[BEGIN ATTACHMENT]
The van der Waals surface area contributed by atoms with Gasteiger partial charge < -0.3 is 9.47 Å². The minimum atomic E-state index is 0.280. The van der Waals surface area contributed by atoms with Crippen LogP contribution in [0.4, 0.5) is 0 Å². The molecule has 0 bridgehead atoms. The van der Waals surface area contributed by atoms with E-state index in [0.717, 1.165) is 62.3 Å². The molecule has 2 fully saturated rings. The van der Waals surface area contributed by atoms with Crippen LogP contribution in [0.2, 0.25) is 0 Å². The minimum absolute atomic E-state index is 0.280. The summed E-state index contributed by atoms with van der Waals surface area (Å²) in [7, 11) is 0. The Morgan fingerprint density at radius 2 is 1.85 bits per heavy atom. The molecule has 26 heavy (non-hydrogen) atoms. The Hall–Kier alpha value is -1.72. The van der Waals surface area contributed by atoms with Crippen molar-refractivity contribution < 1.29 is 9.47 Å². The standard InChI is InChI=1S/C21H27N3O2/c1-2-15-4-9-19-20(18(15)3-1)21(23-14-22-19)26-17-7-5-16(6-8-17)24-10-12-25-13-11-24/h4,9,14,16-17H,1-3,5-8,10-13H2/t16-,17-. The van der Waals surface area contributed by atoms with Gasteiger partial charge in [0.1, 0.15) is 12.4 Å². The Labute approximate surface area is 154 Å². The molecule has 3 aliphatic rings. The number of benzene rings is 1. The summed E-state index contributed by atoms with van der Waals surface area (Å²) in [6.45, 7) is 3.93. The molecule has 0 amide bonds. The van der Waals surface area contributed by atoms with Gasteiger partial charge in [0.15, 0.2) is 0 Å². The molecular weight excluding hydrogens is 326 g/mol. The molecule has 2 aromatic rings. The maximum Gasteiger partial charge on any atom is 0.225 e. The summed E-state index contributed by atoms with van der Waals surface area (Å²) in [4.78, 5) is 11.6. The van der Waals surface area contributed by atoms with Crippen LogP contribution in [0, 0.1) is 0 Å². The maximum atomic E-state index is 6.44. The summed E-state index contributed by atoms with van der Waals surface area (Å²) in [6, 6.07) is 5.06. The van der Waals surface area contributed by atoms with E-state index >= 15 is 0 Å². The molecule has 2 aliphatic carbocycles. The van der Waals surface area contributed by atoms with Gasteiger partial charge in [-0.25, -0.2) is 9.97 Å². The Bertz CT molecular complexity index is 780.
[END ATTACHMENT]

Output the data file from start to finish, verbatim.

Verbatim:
The van der Waals surface area contributed by atoms with Gasteiger partial charge < -0.3 is 9.47 Å². The minimum atomic E-state index is 0.280. The van der Waals surface area contributed by atoms with Crippen LogP contribution in [0.4, 0.5) is 0 Å². The molecule has 0 bridgehead atoms. The van der Waals surface area contributed by atoms with E-state index in [0.717, 1.165) is 62.3 Å². The molecule has 2 fully saturated rings. The van der Waals surface area contributed by atoms with Crippen LogP contribution in [0.2, 0.25) is 0 Å². The minimum absolute atomic E-state index is 0.280. The summed E-state index contributed by atoms with van der Waals surface area (Å²) in [7, 11) is 0. The Morgan fingerprint density at radius 2 is 1.85 bits per heavy atom. The molecule has 26 heavy (non-hydrogen) atoms. The Hall–Kier alpha value is -1.72. The van der Waals surface area contributed by atoms with Crippen molar-refractivity contribution < 1.29 is 9.47 Å². The standard InChI is InChI=1S/C21H27N3O2/c1-2-15-4-9-19-20(18(15)3-1)21(23-14-22-19)26-17-7-5-16(6-8-17)24-10-12-25-13-11-24/h4,9,14,16-17H,1-3,5-8,10-13H2/t16-,17-. The van der Waals surface area contributed by atoms with Gasteiger partial charge in [0.1, 0.15) is 12.4 Å². The Labute approximate surface area is 154 Å². The molecule has 3 aliphatic rings. The number of benzene rings is 1. The summed E-state index contributed by atoms with van der Waals surface area (Å²) in [6.45, 7) is 3.93. The molecule has 0 amide bonds. The van der Waals surface area contributed by atoms with Gasteiger partial charge in [0.15, 0.2) is 0 Å². The molecular weight excluding hydrogens is 326 g/mol. The molecule has 2 aromatic rings. The maximum Gasteiger partial charge on any atom is 0.225 e. The summed E-state index contributed by atoms with van der Waals surface area (Å²) in [4.78, 5) is 11.6. The van der Waals surface area contributed by atoms with Crippen LogP contribution in [0, 0.1) is 0 Å². The maximum atomic E-state index is 6.44. The summed E-state index contributed by atoms with van der Waals surface area (Å²) in [6, 6.07) is 5.06. The van der Waals surface area contributed by atoms with E-state index >= 15 is 0 Å². The molecule has 2 aliphatic carbocycles. The van der Waals surface area contributed by atoms with Gasteiger partial charge in [-0.25, -0.2) is 9.97 Å². The Bertz CT molecular complexity index is 780.